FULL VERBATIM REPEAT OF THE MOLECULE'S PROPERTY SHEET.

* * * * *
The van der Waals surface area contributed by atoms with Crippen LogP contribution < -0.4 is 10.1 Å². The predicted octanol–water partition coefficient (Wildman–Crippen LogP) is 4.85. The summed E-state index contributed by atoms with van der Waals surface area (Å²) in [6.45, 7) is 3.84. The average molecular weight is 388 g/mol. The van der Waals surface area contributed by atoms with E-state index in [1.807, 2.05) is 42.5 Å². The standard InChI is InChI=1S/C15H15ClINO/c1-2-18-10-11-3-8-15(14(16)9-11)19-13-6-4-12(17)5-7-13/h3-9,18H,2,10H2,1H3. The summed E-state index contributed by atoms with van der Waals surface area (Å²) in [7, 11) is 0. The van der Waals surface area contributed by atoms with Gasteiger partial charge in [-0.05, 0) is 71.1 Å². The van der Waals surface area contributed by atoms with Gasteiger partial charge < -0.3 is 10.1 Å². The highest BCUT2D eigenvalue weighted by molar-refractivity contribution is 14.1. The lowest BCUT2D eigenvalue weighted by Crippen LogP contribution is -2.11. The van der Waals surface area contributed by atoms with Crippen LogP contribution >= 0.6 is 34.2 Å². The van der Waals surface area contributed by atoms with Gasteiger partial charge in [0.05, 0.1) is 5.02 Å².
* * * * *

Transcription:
The van der Waals surface area contributed by atoms with Crippen LogP contribution < -0.4 is 10.1 Å². The predicted octanol–water partition coefficient (Wildman–Crippen LogP) is 4.85. The summed E-state index contributed by atoms with van der Waals surface area (Å²) in [6.45, 7) is 3.84. The average molecular weight is 388 g/mol. The van der Waals surface area contributed by atoms with E-state index in [1.807, 2.05) is 42.5 Å². The standard InChI is InChI=1S/C15H15ClINO/c1-2-18-10-11-3-8-15(14(16)9-11)19-13-6-4-12(17)5-7-13/h3-9,18H,2,10H2,1H3. The summed E-state index contributed by atoms with van der Waals surface area (Å²) in [7, 11) is 0. The van der Waals surface area contributed by atoms with Gasteiger partial charge in [-0.05, 0) is 71.1 Å². The van der Waals surface area contributed by atoms with Gasteiger partial charge < -0.3 is 10.1 Å². The highest BCUT2D eigenvalue weighted by molar-refractivity contribution is 14.1. The lowest BCUT2D eigenvalue weighted by Crippen LogP contribution is -2.11. The van der Waals surface area contributed by atoms with Crippen LogP contribution >= 0.6 is 34.2 Å². The van der Waals surface area contributed by atoms with Gasteiger partial charge in [0.05, 0.1) is 5.02 Å².